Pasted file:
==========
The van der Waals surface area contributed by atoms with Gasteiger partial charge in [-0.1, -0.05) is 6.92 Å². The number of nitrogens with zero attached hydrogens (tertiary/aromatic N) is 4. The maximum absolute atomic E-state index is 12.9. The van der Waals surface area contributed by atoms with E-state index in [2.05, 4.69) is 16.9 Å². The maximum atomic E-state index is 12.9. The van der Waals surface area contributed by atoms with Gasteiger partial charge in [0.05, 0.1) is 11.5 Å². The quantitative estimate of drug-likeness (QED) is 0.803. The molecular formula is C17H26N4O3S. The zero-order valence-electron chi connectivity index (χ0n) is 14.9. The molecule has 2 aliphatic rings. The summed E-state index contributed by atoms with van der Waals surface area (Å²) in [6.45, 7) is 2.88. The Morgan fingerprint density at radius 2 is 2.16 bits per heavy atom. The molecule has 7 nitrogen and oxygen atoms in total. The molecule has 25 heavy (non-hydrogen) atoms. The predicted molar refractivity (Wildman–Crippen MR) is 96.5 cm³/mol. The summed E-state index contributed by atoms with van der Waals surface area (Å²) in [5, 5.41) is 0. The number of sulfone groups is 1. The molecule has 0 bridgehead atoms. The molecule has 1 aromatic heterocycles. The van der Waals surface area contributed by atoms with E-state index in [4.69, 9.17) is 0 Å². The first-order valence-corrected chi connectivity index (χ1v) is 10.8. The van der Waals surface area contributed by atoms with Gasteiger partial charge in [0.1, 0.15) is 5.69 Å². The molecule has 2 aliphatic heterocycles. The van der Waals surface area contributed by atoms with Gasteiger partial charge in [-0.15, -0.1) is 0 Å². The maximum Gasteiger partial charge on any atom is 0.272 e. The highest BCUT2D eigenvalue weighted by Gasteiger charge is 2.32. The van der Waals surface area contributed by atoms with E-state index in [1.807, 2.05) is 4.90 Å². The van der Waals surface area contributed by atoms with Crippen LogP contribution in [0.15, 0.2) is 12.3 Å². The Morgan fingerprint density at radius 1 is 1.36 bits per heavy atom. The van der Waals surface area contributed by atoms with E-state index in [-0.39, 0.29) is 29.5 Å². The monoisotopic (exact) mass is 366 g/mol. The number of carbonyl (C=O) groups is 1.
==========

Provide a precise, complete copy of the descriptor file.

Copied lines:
The van der Waals surface area contributed by atoms with Gasteiger partial charge in [-0.1, -0.05) is 6.92 Å². The number of nitrogens with zero attached hydrogens (tertiary/aromatic N) is 4. The maximum absolute atomic E-state index is 12.9. The van der Waals surface area contributed by atoms with E-state index in [2.05, 4.69) is 16.9 Å². The maximum atomic E-state index is 12.9. The van der Waals surface area contributed by atoms with Gasteiger partial charge in [0.05, 0.1) is 11.5 Å². The quantitative estimate of drug-likeness (QED) is 0.803. The molecular formula is C17H26N4O3S. The zero-order valence-electron chi connectivity index (χ0n) is 14.9. The molecule has 2 aliphatic rings. The summed E-state index contributed by atoms with van der Waals surface area (Å²) in [6.45, 7) is 2.88. The Morgan fingerprint density at radius 2 is 2.16 bits per heavy atom. The molecule has 7 nitrogen and oxygen atoms in total. The molecule has 25 heavy (non-hydrogen) atoms. The predicted molar refractivity (Wildman–Crippen MR) is 96.5 cm³/mol. The summed E-state index contributed by atoms with van der Waals surface area (Å²) in [5, 5.41) is 0. The number of sulfone groups is 1. The molecule has 0 bridgehead atoms. The molecule has 1 aromatic heterocycles. The van der Waals surface area contributed by atoms with E-state index in [4.69, 9.17) is 0 Å². The first-order valence-corrected chi connectivity index (χ1v) is 10.8. The van der Waals surface area contributed by atoms with Gasteiger partial charge in [0.1, 0.15) is 5.69 Å². The molecule has 2 aliphatic heterocycles. The van der Waals surface area contributed by atoms with Gasteiger partial charge in [-0.15, -0.1) is 0 Å². The maximum Gasteiger partial charge on any atom is 0.272 e. The highest BCUT2D eigenvalue weighted by Gasteiger charge is 2.32. The van der Waals surface area contributed by atoms with E-state index in [1.807, 2.05) is 4.90 Å². The van der Waals surface area contributed by atoms with Crippen LogP contribution in [0.15, 0.2) is 12.3 Å². The Morgan fingerprint density at radius 1 is 1.36 bits per heavy atom. The van der Waals surface area contributed by atoms with E-state index in [-0.39, 0.29) is 29.5 Å². The monoisotopic (exact) mass is 366 g/mol. The number of carbonyl (C=O) groups is 1.